First families of Formula One prove that speed is in the genes
If there was ever any doubt that sporting talent is implanted firmly in the genes, next season's Formula One championship should make it test-tube clear.
While the 'like father, like son' and 'he's so like his brother' cliches hold good in politics (the American Kennedy clan) and business (Li Ka-shing and Sons Incorporated), it's in sport that inherited characteristics are amazingly apparent.
In football, Bobby Charlton and brother Jack were in the England team which won the World Cup in 1966, the Underwood pair of Tony and Rory have played together in England's rugby union side, and the brothers Jensen form a famous and outrageous tennis partnership.
But heading the way in filial and sibling associations is motor racing.
The love of speed, the willingness to throw a dice with danger on all six sides, and an uncanny talent for negotiating a car through bends at more than 150 mph has been passed from gifted fathers to skilful sons.
This season's world championship will go to one of them in Japan next Sunday. Damon Hill, whose late father Graham took the title in 1962 and 1968, is in pole position as he needs just one point, while teammate Jacques Villeneuve, son of the extraordinarily accomplished Giles who died behind the wheel, must win and hope Hill fails to earn a point.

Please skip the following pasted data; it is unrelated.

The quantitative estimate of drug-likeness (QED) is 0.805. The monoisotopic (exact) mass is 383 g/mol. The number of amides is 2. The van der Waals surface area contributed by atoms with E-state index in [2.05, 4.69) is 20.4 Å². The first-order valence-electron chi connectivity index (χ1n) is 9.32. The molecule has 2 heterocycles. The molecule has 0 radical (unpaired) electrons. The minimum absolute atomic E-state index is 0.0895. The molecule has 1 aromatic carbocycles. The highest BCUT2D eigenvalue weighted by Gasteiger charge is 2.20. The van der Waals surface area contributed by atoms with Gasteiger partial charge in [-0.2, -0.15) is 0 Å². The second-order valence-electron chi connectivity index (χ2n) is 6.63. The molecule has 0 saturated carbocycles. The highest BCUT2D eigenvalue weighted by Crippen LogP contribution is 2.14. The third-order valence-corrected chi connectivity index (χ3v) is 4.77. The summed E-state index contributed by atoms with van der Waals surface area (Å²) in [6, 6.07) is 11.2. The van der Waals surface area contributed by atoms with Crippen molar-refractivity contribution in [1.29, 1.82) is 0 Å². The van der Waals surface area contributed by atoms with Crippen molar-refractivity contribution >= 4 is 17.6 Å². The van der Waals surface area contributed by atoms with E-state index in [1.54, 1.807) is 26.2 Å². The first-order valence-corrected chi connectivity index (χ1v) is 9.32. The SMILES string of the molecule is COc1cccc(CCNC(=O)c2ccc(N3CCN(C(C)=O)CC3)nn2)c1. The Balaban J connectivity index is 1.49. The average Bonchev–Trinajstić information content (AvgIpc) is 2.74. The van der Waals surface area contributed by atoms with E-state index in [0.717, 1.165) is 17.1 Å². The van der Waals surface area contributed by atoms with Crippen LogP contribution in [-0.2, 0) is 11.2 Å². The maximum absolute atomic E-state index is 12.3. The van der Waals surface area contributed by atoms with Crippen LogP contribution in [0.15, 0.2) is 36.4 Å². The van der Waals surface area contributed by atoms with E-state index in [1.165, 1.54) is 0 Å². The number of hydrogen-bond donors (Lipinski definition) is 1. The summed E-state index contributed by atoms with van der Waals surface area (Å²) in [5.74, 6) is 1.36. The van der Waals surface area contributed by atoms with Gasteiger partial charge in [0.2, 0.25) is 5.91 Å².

Hill and Villeneuve have dominated the season for Williams-Renault and both would love to take championship honours as a tribute to their famed fathers who blessed them with natal faculties - the steering wheels necessary for success in life's fast lane.
As if to underline that the family connection in motor sport is more than mere coincidence, three-time world champion Jackie Stewart and son Paul have formed a team to compete on the Grand Prix circuit next year.
Jackie Stewart, while not exactly born with motor oil in his veins, soon had it on his jeans as he helped out in his father's garage in Scotland.
Son Paul resisted the pull of the racetrack until after his education was complete, but he showed enough skill behind the wheel to prove he had inherited many of Jackie's qualities.
The Stewarts have yet to decide on their driving line-up for next season but rivals Jordan have ensured that kinship will be highlighted further by gaining the signature of Ralf Schumacher.
Ralf is a virtual clone of his elder brother Michael, the reigning world champion who opted to take the fortune offered by Ferrari rather than chase further fame in a more competitive car.
The younger Schumacher has not been handed a Formula One place just because of his name.
He has served his apprenticeship in lower-profile racing and is poised to win the Formula Nippon title in Japan.
Presumably, like most brothers, the Schumachers have been highly competitive with each other since they were old enough to ride a tricycle - and it will be intriguing to watch their rivalry develop out on the track.